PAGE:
The irony of this definition of nature is that it is reminiscent of theological definitions of God. This is what Diderot intended, for like Spinoza before him, he wanted to replace theology with a philosophy of nature, and like Spinoza, he offered proof of it, although unlike Spinoza not through abstract arguments, but by presenting nature concretely, materially, and naturally.
Diderot’s definition of nature is a set of oppositions: Nature is everywhere and nowhere; it is extended in space and yet not extended, for it is complete at every point in it; it is not matter yet it undergoes all the changes that matter undergoes; it is moved yet never moved; finally, this concept of nature is not a concept. The natural sciences contain the proof of the totality of nature.
What does all this mean? 
His object is nature, and nature is basically a material, generative substance. Diderot derived his materialism from Lucretius. It was a form of atomism. He believed that the universe was the product of the random movement of atoms colliding in space.
But unlike Lucretius, he supposed the basic particles of matter possessed something else, a force or “energy” (an Aristotelian term that was just then receiving a new modern meaning) that made them capable of generating everything: inorganic material, bodies, plants, animals, and beings like us, who have the ability to think and speak, and who are conscious of ourselves over time, hence moral persons.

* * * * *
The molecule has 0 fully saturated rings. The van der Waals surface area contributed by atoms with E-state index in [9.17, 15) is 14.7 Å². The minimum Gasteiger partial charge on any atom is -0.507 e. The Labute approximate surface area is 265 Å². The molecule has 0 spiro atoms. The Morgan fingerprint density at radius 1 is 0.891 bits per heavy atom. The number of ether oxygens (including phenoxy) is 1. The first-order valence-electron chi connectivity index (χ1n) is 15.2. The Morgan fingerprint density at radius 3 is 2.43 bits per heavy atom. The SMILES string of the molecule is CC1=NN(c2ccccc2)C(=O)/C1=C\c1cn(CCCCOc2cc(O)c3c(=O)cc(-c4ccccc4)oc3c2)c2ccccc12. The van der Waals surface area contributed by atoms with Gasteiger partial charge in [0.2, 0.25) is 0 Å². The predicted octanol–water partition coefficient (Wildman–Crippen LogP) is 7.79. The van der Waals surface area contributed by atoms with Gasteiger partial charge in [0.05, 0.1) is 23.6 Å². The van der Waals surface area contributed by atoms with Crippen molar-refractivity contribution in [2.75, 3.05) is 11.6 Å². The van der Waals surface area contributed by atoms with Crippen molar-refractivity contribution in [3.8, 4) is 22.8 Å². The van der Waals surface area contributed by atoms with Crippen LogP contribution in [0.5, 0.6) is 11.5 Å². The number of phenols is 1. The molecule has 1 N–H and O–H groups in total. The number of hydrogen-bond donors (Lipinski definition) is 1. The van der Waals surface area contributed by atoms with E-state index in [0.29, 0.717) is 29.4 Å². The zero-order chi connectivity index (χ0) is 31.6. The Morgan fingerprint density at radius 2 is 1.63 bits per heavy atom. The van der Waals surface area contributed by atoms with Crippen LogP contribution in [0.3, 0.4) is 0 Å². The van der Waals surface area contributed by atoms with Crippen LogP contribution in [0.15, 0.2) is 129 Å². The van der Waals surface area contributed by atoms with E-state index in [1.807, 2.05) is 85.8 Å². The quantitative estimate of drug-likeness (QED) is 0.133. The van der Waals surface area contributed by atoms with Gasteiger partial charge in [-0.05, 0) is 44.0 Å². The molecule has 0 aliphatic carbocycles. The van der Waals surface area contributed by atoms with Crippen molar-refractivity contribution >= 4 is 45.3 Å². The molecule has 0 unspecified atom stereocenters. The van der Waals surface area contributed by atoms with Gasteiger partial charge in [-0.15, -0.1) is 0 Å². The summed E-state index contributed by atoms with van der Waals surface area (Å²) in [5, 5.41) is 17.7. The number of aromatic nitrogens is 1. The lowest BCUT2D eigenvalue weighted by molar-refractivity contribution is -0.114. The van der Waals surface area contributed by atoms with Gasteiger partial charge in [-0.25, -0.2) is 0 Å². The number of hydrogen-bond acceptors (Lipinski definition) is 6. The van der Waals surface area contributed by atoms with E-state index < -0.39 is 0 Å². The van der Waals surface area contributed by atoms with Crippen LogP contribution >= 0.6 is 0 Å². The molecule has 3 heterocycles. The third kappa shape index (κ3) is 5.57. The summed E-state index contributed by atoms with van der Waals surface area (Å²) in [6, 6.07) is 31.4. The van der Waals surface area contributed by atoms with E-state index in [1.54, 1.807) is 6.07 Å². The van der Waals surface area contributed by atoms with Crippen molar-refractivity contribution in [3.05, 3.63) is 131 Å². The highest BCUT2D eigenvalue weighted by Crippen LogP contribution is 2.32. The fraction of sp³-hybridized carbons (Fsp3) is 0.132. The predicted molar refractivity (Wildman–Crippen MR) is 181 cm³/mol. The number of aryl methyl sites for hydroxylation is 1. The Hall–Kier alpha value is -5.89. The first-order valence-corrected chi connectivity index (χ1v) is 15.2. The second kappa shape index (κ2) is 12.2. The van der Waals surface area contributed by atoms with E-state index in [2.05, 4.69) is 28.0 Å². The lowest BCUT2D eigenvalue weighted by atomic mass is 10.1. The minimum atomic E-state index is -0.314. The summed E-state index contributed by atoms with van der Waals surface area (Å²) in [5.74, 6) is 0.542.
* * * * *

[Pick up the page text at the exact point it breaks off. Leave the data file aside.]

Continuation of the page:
The power of the atom is generative of all these things, which do not exist individually, but are joined in an ever-renewing totality, the universe. This vision of nature is vast and without limit, it is sublime, for to contemplate it elevates the mind and fills it with joyous wonder. It was this sublime sense of nature that comprised Diderot’s religion. He needed nothing more to satisfy his ultimate concern.
The first part of D’Alembert’s Dream is a dialogue between Diderot and D’Alembert. Having presented his object: the totality of nature, Diderot proceeds to offer proof of it.
Standing near a marble statue of a man, he asserts that there is no real difference between the statue and a living human being, because “you can make marble out of flesh and flesh out of marble.” When challenged by D’Alembert, Diderot explains.